These and other objects of the present invention are realized in a presently preferred embodiment thereof, described by way of example and not necessarily by way of limitation, which provides for interchangeable use of accessory devices with a manifold of a respiratory system during respiratory support of a patient, without comprising the integrity of the system by causing significant pressure loss through the manifold. The invention includes a ventilator manifold formed with an accessory device access port which includes a normally closed valve therein. The valve maintains the pressure differential between the atmosphere and the interior of the manifold regardless of manifold pressure fluctuations. The accessory device access port also includes a sleeve member positioned within the port, so as to line the port interior surface, which assists in sealing against an adaptor inserted into the port. The sleeve member also passes through a side opening in the port and attaches to a pigtail type fluid injection tube which is adapted for allowing injection of fluid therethrough into the access port and through the sleeve member into the adaptor. The pigtail may also include a one-way valve therein for preventing retrograde movement of fluid therethrough.
The invention also includes an adaptor which is formed to fit within the accessory device access port and sealingly engage with the sleeve member and the normally closed valve. Positioning the adaptor into the access port forces the normally closed valve to an open position. The adaptor may include a detent and stop-type locking arrangement for locking the adaptor within the port against inadvertent withdraw thereof during use, and for properly orienting the adaptor within the port to form a clear passage through the port and adaptor for the insertion and removal of a medical instrument. The adaptor may also include a side opening therein which is orientable relative to the stop-type locking mechanism on the adaptor to cause it to align with the side opening of the sleeve member and the access port when the adaptor is properly position within the access port and locked in place for use.
The adaptor locking mechanism and the access port are designed to ensure that the adaptor can be inserted and locked into the access port in only one unique orientation therewith so as to ensure that the side opening of the adaptor is in alignment with the side opening of the sleeve member and the access port. In this manner, cleaning fluid may be injected through the fluid injection tube directly to the interior of the adaptor whenever the adaptor is properly locked in position within the access port. Any medical instrument or portion thereof located within the adaptor therefore can easily be cleaned without the necessity of removing the adaptor from the access port.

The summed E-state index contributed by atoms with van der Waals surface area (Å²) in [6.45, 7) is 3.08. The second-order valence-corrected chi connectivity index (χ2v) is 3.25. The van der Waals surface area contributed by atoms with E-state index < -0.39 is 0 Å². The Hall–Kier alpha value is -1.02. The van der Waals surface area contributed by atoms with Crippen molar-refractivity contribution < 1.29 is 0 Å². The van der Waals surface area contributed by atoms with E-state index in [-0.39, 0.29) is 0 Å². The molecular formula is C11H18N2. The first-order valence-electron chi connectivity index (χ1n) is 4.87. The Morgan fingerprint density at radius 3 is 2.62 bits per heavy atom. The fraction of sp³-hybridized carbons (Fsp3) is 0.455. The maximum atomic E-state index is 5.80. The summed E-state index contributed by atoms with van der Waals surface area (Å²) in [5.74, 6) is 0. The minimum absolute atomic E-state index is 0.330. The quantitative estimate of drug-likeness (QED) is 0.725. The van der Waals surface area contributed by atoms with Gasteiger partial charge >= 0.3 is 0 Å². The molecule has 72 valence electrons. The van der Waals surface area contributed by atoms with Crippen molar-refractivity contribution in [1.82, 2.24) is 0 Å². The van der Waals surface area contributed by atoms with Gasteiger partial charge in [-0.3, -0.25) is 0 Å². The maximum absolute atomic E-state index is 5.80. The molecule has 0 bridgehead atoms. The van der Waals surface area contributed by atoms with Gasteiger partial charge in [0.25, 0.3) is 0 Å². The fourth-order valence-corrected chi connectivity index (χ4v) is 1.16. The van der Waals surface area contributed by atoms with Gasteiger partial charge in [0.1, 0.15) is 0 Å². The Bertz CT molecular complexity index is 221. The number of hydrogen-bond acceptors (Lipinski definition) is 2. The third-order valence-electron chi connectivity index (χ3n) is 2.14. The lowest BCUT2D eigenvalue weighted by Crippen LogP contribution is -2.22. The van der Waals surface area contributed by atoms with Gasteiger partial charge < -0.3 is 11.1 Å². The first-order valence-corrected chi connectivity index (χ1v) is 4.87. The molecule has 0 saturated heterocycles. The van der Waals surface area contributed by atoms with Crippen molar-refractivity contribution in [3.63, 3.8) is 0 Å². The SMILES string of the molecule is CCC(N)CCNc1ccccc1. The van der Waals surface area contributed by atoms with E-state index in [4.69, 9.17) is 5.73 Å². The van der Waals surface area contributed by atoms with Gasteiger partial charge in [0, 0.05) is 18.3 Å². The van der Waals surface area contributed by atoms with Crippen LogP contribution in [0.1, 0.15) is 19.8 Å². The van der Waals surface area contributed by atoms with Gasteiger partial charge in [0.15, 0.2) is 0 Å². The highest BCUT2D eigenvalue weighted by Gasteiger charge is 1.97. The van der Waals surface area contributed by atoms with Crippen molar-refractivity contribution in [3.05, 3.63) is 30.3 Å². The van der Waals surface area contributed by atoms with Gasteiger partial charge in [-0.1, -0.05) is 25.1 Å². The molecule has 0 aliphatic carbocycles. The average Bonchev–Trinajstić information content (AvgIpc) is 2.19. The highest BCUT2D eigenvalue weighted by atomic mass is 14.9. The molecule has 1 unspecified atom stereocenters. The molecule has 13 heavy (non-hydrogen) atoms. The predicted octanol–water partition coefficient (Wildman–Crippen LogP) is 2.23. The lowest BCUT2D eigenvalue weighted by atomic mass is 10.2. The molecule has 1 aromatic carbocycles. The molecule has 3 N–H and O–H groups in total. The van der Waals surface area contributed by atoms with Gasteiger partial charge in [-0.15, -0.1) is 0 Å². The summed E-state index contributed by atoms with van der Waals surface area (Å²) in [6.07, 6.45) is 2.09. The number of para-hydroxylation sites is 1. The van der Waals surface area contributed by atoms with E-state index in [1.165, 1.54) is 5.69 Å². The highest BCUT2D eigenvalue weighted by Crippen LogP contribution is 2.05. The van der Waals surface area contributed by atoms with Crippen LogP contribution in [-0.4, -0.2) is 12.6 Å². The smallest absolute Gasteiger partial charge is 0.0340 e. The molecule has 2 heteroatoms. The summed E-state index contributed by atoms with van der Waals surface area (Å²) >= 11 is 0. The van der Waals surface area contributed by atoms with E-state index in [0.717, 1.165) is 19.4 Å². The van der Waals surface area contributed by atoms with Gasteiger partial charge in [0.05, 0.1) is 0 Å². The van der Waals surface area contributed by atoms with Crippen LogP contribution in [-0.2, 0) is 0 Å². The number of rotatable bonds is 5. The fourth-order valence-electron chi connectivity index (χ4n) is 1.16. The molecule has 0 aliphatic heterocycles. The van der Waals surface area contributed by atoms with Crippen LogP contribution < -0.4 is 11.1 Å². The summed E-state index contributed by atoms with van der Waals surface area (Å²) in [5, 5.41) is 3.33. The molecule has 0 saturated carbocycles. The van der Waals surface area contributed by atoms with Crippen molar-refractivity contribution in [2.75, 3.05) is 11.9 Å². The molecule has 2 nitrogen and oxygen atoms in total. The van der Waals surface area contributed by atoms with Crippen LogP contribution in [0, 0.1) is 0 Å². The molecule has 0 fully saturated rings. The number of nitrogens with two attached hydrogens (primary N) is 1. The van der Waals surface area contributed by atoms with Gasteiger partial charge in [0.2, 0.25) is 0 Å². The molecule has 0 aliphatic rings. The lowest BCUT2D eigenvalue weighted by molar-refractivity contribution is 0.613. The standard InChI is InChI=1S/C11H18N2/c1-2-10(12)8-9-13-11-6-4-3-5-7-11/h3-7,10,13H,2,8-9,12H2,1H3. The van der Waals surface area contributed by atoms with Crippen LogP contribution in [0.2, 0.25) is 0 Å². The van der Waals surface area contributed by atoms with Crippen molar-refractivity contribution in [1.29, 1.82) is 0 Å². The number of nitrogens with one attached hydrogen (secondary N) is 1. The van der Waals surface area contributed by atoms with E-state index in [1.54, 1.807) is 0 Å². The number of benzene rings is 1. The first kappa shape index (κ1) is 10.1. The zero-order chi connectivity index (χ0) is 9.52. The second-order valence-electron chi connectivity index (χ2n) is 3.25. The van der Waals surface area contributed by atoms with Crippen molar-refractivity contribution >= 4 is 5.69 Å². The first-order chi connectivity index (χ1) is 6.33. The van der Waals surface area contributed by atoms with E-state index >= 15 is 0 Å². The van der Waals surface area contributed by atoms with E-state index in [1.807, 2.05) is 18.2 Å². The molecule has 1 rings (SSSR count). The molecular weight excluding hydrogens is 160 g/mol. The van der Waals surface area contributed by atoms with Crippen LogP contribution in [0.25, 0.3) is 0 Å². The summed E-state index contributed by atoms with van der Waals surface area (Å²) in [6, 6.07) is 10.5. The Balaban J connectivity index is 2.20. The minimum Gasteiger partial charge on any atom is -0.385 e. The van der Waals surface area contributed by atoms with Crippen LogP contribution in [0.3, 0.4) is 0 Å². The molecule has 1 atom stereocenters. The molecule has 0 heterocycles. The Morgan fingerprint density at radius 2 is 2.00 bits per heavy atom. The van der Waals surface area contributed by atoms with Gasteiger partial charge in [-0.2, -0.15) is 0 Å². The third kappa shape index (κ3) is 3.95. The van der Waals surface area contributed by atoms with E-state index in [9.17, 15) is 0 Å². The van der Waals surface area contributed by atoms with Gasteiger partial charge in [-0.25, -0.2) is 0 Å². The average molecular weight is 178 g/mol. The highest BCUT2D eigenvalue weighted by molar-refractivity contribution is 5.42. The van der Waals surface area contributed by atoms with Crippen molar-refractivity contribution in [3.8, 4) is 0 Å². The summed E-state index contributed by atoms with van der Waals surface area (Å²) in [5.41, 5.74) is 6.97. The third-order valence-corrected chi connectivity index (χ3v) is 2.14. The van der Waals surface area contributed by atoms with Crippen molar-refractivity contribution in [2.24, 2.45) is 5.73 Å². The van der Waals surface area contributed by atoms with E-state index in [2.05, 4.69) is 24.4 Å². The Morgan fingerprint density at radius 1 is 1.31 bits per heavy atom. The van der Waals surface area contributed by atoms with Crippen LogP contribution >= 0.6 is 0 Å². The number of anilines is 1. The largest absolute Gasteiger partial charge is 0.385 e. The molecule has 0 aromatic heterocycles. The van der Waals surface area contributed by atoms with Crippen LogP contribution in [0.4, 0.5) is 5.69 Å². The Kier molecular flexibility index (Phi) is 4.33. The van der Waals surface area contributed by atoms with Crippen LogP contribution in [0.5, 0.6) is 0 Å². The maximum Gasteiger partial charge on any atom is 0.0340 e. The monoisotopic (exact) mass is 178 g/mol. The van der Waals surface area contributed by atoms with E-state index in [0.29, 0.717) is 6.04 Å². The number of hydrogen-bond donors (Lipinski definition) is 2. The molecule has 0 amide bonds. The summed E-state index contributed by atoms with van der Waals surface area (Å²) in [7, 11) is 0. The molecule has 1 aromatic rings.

The adaptor may be modified to allow its use with, any one of a number of common respiratory system accessories, such as a metered dose inhaler, a manual resuscitation bag, a bronchoscope, or the like.
If desired, the manifold of the present invention may also include swivel connectors at the patient attachment port and the ventilator circuit connection port thereof to allow rotation of the manifold relative to the trachea tube and/or the flexible breathing hoses from the respiratory system in order to increase the patient's comfort during use.
These and other objects and advantages of the present invention will become apparent from the following more detailed description, when taken in conjunction with the accompany drawings, in which like elements are identified with like numerals throughout.
FIG. 1 shows a ventilator manifold of a respiratory support system which has been modified to include an accessory device access port formed in accordance with the principles of the present invention;
FIG. 2 shows a cross-sectional view of the ventilator manifold of FIG. 1;
FIG. 3 is a first embodiment of an adaptor formed in accordance with the principles of the present invention which is useful in conjunction with an ambulatory resuscitation bag;
FIG. 4 is a cross-sectional view of the adaptor taken along line IV--IV of FIG. 3;
FIG. 5 is a cross-sectional view of the first embodiment of the adaptor positioned within the manifold of the present invention;
FIG. 6 is a second embodiment of an adaptor formed in accordance with the principles of the preset invention which is useful in conjunction with a metered dose inhaler;
FIG. 7 is a cross-sectional view of the adaptor of FIG. 6;